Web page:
The only drawback here is how hot the weed gets when set aflame. This kills the terpenes, and can cause smoking-related issues in the long-run. Keep in mind we're referring to the dangers of smoke itself, not the substance you're inhaling.

Smoking-Dry Cannabis


The future's coming fast, and it's got a weed vape in its pocket. Unlike conventional smoking, vaping heats whatever you're smoking to a relatively lower temperature, while still triggering decarboxylation. In fact, you can vape at temperatures as low as 110ºC (230ºF) and still feel the THC.

Some vaporisers work only with dry herb, while others are built to handle concentrates (dabs, wax, crumble, etc.). You'll get more out of your dry herb when you smoke it like this. However, wax will definitely be more bioavailable overall.

Vaping also gives you the advantage of discretion, with no visible difference between most weed pens and nicotine vapes.



Involving no sort of heat source, high or low, cannabis/THC oil has become an attractive option to many. The bioavailability isn't as high as it is with dabs, but it's still a potent dose, and the lack of smoke or vapor is a big sell.

All you have to do is drop some cannabis oil or tincture under your tongue and wait about 20 minutes for the effects to come on! This delivery method has become quite popular with CBD users, and THC enthusiasts are starting to catch on too.



Smoking or vaping THC is one thing, but the game changes quite a bit when you eat weed. The most prominent differences, of course, are the delayed onset and the strong, extended nature of the effects. This isn't because eating weed somehow makes THC stronger; it actually changes the THC itself.

Specifically, when THC hits the liver, it's metabolised into 11-hydroxy-THC, a derivative with much stronger psychoactive effects. As a result, once the edible kicks in after an hour or two, you can expect to be high for a good 6–8 hours. If you can keep your cool in public, this is also the most discreet ingestion method of them all.



Rising in popularity over the past few years, THC extracts are compatible with dab rigs and some vaporisers. These concentrates are extremely potent, clocking in at around 65–80% THC on average. They also take up less space, being more concentrated, and you don't need much to get high.

Whether you're using a dab rig or a vape pen, extracts can be a great time. They'll only get more popular as THC legalization becomes more common, too, so be prepared to get familiar with them.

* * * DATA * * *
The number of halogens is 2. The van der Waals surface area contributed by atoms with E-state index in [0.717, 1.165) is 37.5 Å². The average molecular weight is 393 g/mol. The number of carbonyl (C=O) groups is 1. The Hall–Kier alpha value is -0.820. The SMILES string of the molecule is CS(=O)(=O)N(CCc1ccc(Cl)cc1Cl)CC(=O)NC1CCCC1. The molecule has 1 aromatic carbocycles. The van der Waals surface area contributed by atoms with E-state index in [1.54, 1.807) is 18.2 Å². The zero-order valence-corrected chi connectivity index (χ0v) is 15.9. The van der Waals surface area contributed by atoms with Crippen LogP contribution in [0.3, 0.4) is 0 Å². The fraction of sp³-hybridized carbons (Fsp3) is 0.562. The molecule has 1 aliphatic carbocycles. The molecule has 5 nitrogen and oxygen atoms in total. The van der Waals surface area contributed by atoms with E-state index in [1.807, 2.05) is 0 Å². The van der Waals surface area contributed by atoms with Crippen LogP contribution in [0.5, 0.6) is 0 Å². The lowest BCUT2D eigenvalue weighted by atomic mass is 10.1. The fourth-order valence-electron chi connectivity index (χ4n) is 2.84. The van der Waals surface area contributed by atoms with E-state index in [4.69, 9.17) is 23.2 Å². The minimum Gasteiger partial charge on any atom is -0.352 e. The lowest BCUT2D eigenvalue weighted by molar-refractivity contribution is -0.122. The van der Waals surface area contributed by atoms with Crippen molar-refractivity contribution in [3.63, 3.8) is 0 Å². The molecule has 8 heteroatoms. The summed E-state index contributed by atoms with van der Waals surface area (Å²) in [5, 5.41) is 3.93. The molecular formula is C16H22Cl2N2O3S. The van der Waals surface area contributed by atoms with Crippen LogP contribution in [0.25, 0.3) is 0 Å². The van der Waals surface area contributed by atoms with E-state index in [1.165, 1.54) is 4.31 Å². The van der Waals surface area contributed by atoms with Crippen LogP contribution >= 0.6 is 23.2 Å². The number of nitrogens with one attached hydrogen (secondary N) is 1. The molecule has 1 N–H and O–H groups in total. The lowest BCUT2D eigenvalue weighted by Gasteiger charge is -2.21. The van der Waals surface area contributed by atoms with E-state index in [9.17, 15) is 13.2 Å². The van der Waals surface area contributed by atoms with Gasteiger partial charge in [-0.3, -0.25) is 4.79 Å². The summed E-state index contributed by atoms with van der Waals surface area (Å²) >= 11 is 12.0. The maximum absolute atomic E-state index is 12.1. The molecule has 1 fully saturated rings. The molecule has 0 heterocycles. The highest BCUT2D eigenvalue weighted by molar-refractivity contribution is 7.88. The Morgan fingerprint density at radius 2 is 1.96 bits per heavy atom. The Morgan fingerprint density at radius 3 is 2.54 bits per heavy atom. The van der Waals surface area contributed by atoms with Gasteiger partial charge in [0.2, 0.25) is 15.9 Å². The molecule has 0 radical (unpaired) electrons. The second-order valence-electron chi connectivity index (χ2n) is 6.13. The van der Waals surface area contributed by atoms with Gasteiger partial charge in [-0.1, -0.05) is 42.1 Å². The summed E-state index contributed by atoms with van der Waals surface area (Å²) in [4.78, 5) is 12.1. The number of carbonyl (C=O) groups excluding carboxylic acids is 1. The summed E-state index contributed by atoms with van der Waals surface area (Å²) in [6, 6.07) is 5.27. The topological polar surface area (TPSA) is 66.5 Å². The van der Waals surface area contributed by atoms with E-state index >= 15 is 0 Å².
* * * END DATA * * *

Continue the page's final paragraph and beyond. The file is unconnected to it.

If you're a seasoned smoker looking for a way to intensify the effect THC has on you, there are a few strategies to consider.

First, you'll want to make sure you're picking a potent strain of bud or wax. If you're smoking flower, you'll also want to make sure you're storing it properly and smoking it sooner rather than later.

You can also eat pinene and myrcene-rich foods, such as sage, thyme, mangoes, and broccoli, to increase THC’s intensity. Along with all that, a simple change in the time you usually smoke can do wonders. Lastly, if you're able to take a break for a week or more, your tolerance will take a significant dip, and you’ll get much higher the next time you smoke.


However, let's say you have the opposite problem. Maybe you haven't smoked in a while, or don't smoke often, and the weed's hitting a bit too hard. If you have access to some CBD, that'll be the best way to lessen the effects of THC. You're more likely to have access to food and water, though, so hydrating and munching will probably be your first move.

Exercise can help too, but we don't know how many too-high people feel like going on a run. What they do feel like doing, of course, is sleeping, which helps too. Weirdly enough, you can also smell or chew on peppercorns[3] to counter a THC high. Aside from that, try to distract yourself from the fact that you're high with a cold shower or some music. This won't decrease the amount of THC in your system, but it can be helpful nonetheless.


THC doesn't just disappear when you're done being high. Got a drug test coming up? This can be a significant problem depending on how much you use.

We should make clear, though, that these tests don't look for THC itself. Rather, they test for an inactive metabolite called THC-COOH, which results from the breakdown of THC in the body.

Even if you don't smoke that often, it can linger in your system for a few weeks. Frequent users have it worse, with the compound lingering in the system for two months or more. The passage of time isn't the only solution, though. In fact, there are quite a few steps you can take to ensure you're ready for test day.

To start, in case this didn't occur to you already, you should definitely stop smoking until the test is over. Next, pick up some water and get to drinking! You'll want to drink significantly more than usual, but don't go too overboard. You want to lower the concentration of THC-COOH in your urine, but if it's too diluted, they might get suspicious and retest you.